Andrew Conway Conway is currently following the return to play pro Source: Morgan Treacy/INPHO

But did you feel O’Connor’s criticism of Conway was unfair?

“Like I said before, every guy is allowed have his opinion. To me, the incident is in the past right now. Like I said before, I spoke to Andrew after the game and I spoke to him yesterday and today, he is fine.

“I think both players shook hands afterwards and that is the game of rugby, that is the beauty of rugby. It is a battle on the field but off the field all the effort is, for one thing, just enjoying the game of rugby, shaking hands and then moving on.”

To that end, van Graan has instructed his players to reset to zero this week and effectively forget about the result and performance in Limerick as they prepare for an almighty backlash from the Tigers. Everything could be turned on its head on Sunday and you only have to go back 12 months for powerful evidence.

“It’s a better position to be in from our side to have had a bonus point win at home, but I said a lot on my opinion on rugby games, (each game) has got different characteristics,” he continues.

“It’s a new referee, new teams, new ground, new conditions, new ball.”

But one thing is likely to remain unchanged: the breakdown will have a significant bearing on where the game is won and lost and ultimately Munster’s dominance in that area in round three was the platform for their 33-10 victory.

Van Graan’s side, led in the trenches by the colossal Peter O’Mahony and tireless Chris Cloete, certainly adapted to conditions far better and were on the right side of Garces’ interpretation of what is legal and what is not far.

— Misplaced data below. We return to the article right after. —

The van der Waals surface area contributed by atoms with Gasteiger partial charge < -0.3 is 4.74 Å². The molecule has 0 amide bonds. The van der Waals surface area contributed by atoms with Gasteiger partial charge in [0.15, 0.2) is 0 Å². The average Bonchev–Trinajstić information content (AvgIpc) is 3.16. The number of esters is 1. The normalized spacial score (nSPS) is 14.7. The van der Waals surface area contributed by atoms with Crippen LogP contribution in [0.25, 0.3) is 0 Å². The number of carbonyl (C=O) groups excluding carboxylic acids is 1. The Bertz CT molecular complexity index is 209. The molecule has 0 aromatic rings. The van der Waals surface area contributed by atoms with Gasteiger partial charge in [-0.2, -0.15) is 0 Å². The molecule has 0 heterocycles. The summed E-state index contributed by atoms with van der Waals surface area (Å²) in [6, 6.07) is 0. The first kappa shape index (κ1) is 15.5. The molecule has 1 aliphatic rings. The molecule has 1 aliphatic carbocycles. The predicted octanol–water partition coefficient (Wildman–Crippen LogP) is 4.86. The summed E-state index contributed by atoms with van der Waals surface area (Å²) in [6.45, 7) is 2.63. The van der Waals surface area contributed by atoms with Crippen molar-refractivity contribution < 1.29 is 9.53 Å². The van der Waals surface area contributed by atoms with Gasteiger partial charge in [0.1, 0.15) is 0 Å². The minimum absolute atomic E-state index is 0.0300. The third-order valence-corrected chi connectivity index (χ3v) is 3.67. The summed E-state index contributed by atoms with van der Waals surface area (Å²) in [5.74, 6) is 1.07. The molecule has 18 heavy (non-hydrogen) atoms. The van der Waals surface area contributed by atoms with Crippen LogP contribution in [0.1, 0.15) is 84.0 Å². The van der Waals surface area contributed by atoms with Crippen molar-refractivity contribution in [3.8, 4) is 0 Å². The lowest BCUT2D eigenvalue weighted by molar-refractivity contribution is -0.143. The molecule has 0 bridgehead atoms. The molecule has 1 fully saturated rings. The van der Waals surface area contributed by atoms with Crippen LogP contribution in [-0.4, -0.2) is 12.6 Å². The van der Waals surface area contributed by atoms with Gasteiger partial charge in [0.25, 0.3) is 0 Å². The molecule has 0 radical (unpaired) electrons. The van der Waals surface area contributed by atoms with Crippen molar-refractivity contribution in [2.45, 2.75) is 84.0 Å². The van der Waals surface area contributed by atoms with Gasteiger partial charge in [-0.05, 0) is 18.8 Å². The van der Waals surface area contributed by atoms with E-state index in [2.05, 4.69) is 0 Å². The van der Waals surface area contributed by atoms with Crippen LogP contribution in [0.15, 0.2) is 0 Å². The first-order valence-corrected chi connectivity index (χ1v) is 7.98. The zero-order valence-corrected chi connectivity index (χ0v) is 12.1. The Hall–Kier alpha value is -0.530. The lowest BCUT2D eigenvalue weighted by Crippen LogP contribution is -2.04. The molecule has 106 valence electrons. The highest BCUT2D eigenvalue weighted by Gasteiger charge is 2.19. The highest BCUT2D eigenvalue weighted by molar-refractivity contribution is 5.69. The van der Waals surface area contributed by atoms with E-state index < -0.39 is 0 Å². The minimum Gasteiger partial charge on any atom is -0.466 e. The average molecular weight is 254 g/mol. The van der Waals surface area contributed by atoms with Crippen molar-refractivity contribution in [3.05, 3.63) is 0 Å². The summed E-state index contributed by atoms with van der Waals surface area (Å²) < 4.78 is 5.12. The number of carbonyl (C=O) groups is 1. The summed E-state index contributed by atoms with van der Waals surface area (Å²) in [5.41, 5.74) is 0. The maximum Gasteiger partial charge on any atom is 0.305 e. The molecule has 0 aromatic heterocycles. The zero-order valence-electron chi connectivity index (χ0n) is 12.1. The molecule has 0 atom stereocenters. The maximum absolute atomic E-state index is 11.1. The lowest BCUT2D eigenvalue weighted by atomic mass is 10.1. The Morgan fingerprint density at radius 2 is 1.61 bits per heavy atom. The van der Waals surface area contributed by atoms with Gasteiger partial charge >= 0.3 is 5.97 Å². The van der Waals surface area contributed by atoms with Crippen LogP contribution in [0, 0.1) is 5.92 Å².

That’s essentially what irked O’Connor, as he wondered if Mathieu Raynal would this week give the same treatment to the home side.

“I think it’s about consistency for us,” says van Graan, refuse to engage in any tit-for-tat.

“I think every team in the world does their research on referees. It’s about adapting to him. We had a good review on all areas of our games, pretty happy with the way out ball carriers fought on the ground and presented the ball, some good reaction speed by out cleaners.

“Some of the breakdown decision also went against us which might have been 50-50s. that’s all in the past. It’s about doing our research on the referee and the opposition and hopefully, we can produce another good breakdown performance on Sunday.”

But one area van Graan wants improvement is in his side’s discipline, citing the fact Munster conceded five penalties late in the game on Saturday while also recalling the manner in which the southern province were beaten at Welford Road last year — he watched that game on TV in South Africa.